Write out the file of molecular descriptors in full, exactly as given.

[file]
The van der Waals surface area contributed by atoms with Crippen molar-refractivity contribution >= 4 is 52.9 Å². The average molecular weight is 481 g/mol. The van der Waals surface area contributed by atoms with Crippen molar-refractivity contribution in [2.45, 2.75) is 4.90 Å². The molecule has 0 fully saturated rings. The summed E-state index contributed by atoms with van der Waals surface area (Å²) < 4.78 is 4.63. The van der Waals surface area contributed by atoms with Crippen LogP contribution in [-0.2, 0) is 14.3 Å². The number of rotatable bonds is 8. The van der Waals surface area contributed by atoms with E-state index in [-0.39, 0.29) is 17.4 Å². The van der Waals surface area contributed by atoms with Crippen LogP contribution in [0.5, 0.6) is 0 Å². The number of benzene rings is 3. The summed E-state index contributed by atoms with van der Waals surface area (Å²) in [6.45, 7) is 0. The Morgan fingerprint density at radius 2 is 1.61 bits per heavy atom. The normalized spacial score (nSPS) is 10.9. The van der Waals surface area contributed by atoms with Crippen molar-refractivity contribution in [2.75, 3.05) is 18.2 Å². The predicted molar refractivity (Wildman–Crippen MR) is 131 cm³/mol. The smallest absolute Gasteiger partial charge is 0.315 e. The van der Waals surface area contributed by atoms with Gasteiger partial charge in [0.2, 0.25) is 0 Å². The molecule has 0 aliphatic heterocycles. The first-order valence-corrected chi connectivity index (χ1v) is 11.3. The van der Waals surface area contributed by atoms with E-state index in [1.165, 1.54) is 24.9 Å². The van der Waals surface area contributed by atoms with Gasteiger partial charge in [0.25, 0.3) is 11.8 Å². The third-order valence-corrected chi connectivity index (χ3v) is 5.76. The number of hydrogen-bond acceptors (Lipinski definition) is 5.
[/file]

The van der Waals surface area contributed by atoms with Crippen molar-refractivity contribution >= 4 is 52.9 Å². The average molecular weight is 481 g/mol. The van der Waals surface area contributed by atoms with Crippen molar-refractivity contribution in [2.45, 2.75) is 4.90 Å². The molecule has 0 fully saturated rings. The summed E-state index contributed by atoms with van der Waals surface area (Å²) < 4.78 is 4.63. The van der Waals surface area contributed by atoms with Crippen LogP contribution in [-0.2, 0) is 14.3 Å². The number of rotatable bonds is 8. The van der Waals surface area contributed by atoms with E-state index in [-0.39, 0.29) is 17.4 Å². The van der Waals surface area contributed by atoms with Crippen LogP contribution in [0.5, 0.6) is 0 Å². The number of benzene rings is 3. The summed E-state index contributed by atoms with van der Waals surface area (Å²) in [6.45, 7) is 0. The Morgan fingerprint density at radius 2 is 1.61 bits per heavy atom. The normalized spacial score (nSPS) is 10.9. The van der Waals surface area contributed by atoms with Crippen molar-refractivity contribution in [2.75, 3.05) is 18.2 Å². The predicted molar refractivity (Wildman–Crippen MR) is 131 cm³/mol. The smallest absolute Gasteiger partial charge is 0.315 e. The van der Waals surface area contributed by atoms with Gasteiger partial charge in [0.2, 0.25) is 0 Å². The molecule has 0 aliphatic heterocycles. The first-order valence-corrected chi connectivity index (χ1v) is 11.3. The van der Waals surface area contributed by atoms with E-state index in [1.165, 1.54) is 24.9 Å². The van der Waals surface area contributed by atoms with Gasteiger partial charge in [0.25, 0.3) is 11.8 Å². The third-order valence-corrected chi connectivity index (χ3v) is 5.76. The number of hydrogen-bond acceptors (Lipinski definition) is 5.